Combating Homelessness | Marathon Health
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Health and wellbeing Posted: 04 August 2023

Combating homelessness

This year’s National Homelessness Week theme is “Its time to end homelessness” and is designed to raise awareness of the impact of homelessness and the solutions needed to end it.

In the late 2022 floods, more than 100 people registered at the city’s evacuation centre, most from the suburb of North Wagga Wagga. The first night, when the natural disaster hit, more than 700 residents spent the night out of their homes.

But what happens when the mandatory timeframes of ‘rebuilding’ are over and people are still being evicted and fined for staying in campgrounds on the towns edge? It means that people experiencing homelessness are being forced out, with no accommodation and nowhere to turn.

Introducing Together Home – a Department of Communities and Justice (DCJ) program delivered in partnership with Argyle Housing and Marathon Health, to help with the social and emotional wellbeing of people experiencing homelessness in the Murrumbidgee region. The team support people that have experienced street or rough sleeping, help them into secure housing and work with them to achieve their goals.

Ash Credlin, Team Lead, and Sally White, Intensive Case Worker, in the Together Home program – were both affected by the floods and still work each day to ensure Together Home participants (current and future) can access safe accommodation.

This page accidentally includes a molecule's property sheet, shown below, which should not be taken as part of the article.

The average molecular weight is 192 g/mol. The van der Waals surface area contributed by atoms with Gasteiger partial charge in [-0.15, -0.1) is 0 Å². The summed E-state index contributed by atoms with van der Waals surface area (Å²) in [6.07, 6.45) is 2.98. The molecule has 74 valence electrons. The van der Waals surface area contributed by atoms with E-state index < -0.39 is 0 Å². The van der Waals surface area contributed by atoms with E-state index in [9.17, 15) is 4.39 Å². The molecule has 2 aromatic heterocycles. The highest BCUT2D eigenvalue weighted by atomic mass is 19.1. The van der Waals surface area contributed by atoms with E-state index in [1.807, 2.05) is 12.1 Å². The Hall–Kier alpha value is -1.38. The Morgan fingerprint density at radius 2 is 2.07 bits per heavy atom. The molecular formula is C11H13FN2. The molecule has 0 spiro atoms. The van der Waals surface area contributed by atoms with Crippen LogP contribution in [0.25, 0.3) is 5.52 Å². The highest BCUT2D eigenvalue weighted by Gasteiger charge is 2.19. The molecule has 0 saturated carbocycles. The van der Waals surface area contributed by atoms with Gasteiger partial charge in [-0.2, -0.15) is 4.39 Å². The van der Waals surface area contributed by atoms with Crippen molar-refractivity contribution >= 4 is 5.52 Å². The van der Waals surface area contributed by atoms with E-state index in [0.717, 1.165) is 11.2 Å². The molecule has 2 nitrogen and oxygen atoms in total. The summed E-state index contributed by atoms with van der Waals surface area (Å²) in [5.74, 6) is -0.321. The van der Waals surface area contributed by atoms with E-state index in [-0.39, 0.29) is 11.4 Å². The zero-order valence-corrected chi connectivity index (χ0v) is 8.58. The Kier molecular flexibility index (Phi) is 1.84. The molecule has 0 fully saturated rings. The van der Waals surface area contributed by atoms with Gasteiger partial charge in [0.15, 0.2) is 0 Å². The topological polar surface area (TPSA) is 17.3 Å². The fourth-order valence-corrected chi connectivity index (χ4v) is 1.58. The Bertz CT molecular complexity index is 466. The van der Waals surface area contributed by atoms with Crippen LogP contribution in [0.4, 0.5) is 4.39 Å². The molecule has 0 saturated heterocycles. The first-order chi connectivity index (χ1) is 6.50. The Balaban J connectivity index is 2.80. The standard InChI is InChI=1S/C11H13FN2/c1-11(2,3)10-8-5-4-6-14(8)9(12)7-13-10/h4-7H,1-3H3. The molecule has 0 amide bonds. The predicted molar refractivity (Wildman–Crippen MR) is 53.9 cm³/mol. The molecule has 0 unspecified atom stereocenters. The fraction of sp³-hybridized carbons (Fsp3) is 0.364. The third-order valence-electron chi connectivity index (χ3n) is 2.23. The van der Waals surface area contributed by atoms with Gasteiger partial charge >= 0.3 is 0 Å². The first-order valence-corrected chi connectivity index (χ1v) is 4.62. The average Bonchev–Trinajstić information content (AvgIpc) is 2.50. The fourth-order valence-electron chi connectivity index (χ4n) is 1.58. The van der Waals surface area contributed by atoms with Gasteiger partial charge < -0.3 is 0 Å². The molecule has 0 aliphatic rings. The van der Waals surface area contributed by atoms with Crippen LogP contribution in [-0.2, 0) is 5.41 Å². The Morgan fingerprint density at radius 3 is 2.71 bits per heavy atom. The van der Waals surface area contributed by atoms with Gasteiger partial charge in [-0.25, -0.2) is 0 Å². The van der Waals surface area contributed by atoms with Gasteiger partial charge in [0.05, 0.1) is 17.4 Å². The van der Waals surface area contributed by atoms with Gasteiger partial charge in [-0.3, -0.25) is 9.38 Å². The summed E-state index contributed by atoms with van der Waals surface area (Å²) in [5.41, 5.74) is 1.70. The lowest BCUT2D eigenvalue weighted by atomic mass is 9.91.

“In Australia there are over 122,000 people experiencing homelessness on any given night and it’s our job to make sure our clients receive the best support and feel safe,” Sally said.

The program takes a holistic and integrated approach to care – looking at the bigger picture of homelessness and wellbeing. One client Sally worked with, overcame a physical barrier to wellbeing recently, after spine surgery.

“He’s had a broken spine since he was a child, with a misdiagnosis at birth this client has been living in pain his whole life. Additional funding meant that for his 50th birthday this year, he could walk pain free,” Sally said.

Sally and Ash also flew to Melbourne to support a client with a brain assessment so they could access a Disability Support Pension (DSP). The client had been assaulted numerous times as a child and is often in and out of jail.

“This person has literacy and numeracy barriers so they couldn’t access a Disability Support Pension (DSP) for some time – they just needed someone to help. People just need someone that cares, are open minded and don’t judge. My team does that exceptionally well – they are empathic, problem solvers and advocate for their clients.

They do a damn good job at it,” Ash said.

Together Home is a two-year long intensive case management program which means case workers can build strong relationships with their clients. The team has grown since the floods and have welcomed two new team members – Rachel McPhail, Intensive Case Worker, and Hannah Cartwright, Social Work Student, who are excited to help people achieve their goals.

“It takes time to break down barriers, so I am patient with my clients and just want to see them succeed,” Sally said.

“What I find most rewarding about my role is that I am making an impact and helping people,” Ash said.

The water damage dried out within weeks, the 9.2 metre flood water subsided and the initial clean-up was completed days after the devastation.

For 19% of the Australian people, an extreme weather event was a factor in their pathway to homelessness and it’s important to remember that after a disastrous event the rural community that is left behind – stranded. It’s also important to remember that no matter your circumstance that help and resources are always available.

This year’s National Homelessness Week theme is “Its time to end homelessness” and is designed to raise awareness of the impact of homelessness and the solutions needed to end it.

Page last updated: 17 November 2023

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